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#6 - JRL 7256
Time Europe
July 18, 2003
The News: It's All Good
Russian news programmes have a disturbingly familiar tone

One of my favorite Soviet-era jokes had Hitler watching a Russian military parade, and Napoleon reading Pravda, the Communist Party organ. Hitler's response: "If only I had such missiles, I'd have won the war!" Napoleon's: "If I had such a press, the world would never have heard of Waterloo."

I recalled that joke last night as I was watching Vremya (Time), the primetime newscast on the state-run ORT channel. It had been a long day, packed with alarming news: the stockmarket had shrunk by $5 billion, in response to the targeting of several prominent oligarchs by law enforcement agencies -- Russian President Vladimir Putin had hinted publicly that the billionaires were growing too big for their britches and too ambitious politically; British Petroleum had indicated it might reconsider investing $8 billion in Russia if the investment climate did not become less murky; Moscow city transport fares were to go up drastically by the end of the summer; bread prices had already shot up (by 20% in some cities), and milk prices were expected to follow. This was especially bad news for the 70% of Russian families who live below the poverty level: bread and milk are their staples.

But Vremya did not waste its precious minutes on such mundane matters. Instead, it showed Economic Development Minister, German Gref, telling Putin that the country's GDP had grown by 7.2% and investment by over 12% -- and that citizens' incomes would grow by 6% by the end of the year. Then, Vremya showed Putin talking to the Tri-Partite Commission of entrepreneurs, state officials and trade-union bosses. They, too, declared that the future was bright for Russians. Next, the programme showed Putin talking to the Atomic Energy Minister who gave a glowing account of his industry's progress. Then, I saw Prince Charles donating a yacht to the Russian navy while on an official visit to St. Petersburg. Finally, there were a couple of foreign news items, and the weather forecast capped the program.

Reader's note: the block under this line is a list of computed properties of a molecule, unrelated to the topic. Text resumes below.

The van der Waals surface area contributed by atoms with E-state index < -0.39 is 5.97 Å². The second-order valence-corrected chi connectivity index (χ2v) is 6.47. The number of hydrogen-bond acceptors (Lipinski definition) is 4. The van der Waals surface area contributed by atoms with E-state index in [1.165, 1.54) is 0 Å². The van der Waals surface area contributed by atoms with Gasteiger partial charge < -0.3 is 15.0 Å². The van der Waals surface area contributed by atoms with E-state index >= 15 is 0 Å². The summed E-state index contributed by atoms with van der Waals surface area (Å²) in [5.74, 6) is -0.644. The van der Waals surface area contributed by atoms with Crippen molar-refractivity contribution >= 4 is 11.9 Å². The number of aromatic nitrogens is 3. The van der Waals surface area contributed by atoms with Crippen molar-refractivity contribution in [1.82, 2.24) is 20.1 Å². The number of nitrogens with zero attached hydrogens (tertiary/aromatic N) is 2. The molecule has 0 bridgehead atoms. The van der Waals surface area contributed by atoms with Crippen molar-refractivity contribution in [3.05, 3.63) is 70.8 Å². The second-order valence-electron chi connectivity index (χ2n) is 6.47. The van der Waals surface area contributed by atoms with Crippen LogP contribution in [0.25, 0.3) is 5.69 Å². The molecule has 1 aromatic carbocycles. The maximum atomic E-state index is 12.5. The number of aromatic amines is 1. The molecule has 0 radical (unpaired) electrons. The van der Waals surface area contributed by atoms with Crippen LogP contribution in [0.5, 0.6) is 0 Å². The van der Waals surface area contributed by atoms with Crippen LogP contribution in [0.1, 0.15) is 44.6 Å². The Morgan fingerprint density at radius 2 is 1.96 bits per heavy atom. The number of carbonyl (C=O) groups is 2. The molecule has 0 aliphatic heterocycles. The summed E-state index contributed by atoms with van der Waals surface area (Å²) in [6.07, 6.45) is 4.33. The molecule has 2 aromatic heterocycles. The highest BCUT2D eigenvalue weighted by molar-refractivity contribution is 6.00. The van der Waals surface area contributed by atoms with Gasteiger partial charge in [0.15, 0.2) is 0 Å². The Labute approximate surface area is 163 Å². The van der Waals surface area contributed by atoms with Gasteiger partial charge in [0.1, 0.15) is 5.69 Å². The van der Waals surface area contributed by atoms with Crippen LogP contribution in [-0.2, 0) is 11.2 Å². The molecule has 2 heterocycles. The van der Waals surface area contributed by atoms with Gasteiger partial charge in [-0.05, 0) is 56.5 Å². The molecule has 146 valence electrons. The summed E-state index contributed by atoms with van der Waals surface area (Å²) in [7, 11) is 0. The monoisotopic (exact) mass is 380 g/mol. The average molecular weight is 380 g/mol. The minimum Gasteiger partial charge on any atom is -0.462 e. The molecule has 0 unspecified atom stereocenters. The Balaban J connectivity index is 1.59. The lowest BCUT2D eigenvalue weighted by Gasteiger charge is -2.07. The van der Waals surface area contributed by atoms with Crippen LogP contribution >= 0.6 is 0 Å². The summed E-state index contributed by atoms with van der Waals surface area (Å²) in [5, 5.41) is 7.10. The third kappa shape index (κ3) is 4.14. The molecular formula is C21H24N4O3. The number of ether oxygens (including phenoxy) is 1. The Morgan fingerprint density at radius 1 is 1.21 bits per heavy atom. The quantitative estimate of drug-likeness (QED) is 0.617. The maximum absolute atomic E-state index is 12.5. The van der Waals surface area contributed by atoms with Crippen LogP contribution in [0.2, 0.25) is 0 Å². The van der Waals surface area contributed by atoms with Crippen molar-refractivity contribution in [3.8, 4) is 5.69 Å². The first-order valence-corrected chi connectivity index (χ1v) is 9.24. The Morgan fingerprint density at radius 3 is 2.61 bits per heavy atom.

You might ask why I bother to watch news on state-run TV at all? Well, until a month ago, I watched to get the official line rather than for the news. Now I — and millions of other Russians — watch because there's no other option: the last independent all-Russian station, TVS, was closed last month, the victim of a long and painful struggle for survival between the hammer of the state and the anvil of a group of oligarchs who had pledged to fund its independence, but fell out among themselves when their interests collided.

I count myself lucky that I can still get some news on the Internet. I belong to the 4% of this country's population that has Internet access. The rest now has to do with Vremya, or Vesti, another state-run news program. On the net, I read an article by a young Russian journalist, bitterly complaining that state-run TV channels had become truncated to the point of being uninformative or misleading. Good for him. Except that this guy and I had an argument back in April 2001, when the government took over another private station, NTV. I asked why Russian journalists did not show much solidarity with NTV. He responded that the NTV crew had got too greedy and too ambitious. He refused to see the NTV takeover as a threat to the freedom of speech, and believed that Putin would set things right. Next time we meet, I'll ask him if he still thinks that. In the meantime, I'll have to learn to live with state-run TV.

It's a good thing I have plenty of practice from the old days. "Vremya will show how things will turn out tomorrow," is the newscast's daily signoff. Yeah, right. Back in Soviet times, we gauged the tide of events by the things Vremya didn't show, but we knew were happening, like the war in Afghanistan. Now, that's how we gauge the progress of another war -- Chechnya.

The more things change in Russia, the more they stay the same.

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